MJA: When an elected official calls something “fake news,” it’s almost as if that disparagement may be being deployed as a preemptive strike against criticism.
DL: It is a preemptive strike. It’s to destroy the credibility in advance. You don’t want the journalist to be credible. You have an agenda that is not the truth. Usually, it’s for you and whoever you’re taking care of. That’s what’s happening right now in this country and other countries as well.
MJA: I’m wondering what the relationship is between an elected official misleading the public about the facts and the more blatant repression of reporters in other countries. How does the attempt to undermine the credibility of news outlets in this country fit into a larger context around the world?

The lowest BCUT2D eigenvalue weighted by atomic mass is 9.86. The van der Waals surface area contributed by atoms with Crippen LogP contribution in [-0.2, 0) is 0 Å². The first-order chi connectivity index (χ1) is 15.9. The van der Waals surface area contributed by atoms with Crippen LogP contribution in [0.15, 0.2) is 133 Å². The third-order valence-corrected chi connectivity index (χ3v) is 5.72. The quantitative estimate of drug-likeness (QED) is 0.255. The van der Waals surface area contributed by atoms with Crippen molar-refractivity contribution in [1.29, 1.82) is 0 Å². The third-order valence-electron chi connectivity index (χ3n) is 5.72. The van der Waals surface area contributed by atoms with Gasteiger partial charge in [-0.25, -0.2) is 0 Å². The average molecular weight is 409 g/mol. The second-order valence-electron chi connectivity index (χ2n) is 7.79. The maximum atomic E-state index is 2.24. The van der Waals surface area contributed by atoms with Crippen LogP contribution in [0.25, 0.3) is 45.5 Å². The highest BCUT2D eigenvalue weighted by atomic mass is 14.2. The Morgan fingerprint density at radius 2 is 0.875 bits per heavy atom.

DL: Let me just say this and then I’ll answer your question. Think about how journalists warned people about the potential of COVID-19—how lethal it was, how dangerous it was, and how sick it can make people. And some people in the government said that it was a hoax, or an attempt to destroy a presidency, or an attempt to take down the administration, and on and on and on. None of that was true. Just look at what is happening now and how people who were led to believe that it was a hoax are getting sick, and they’re realizing through the sternest example that what they’d been led to believe is not true.
All of it, whether it’s in this country, to answer your question, or another country, is power. It is so people can hang on to power. It is so people can continue to be in power that they mislead others. That’s it. So there’s your answer.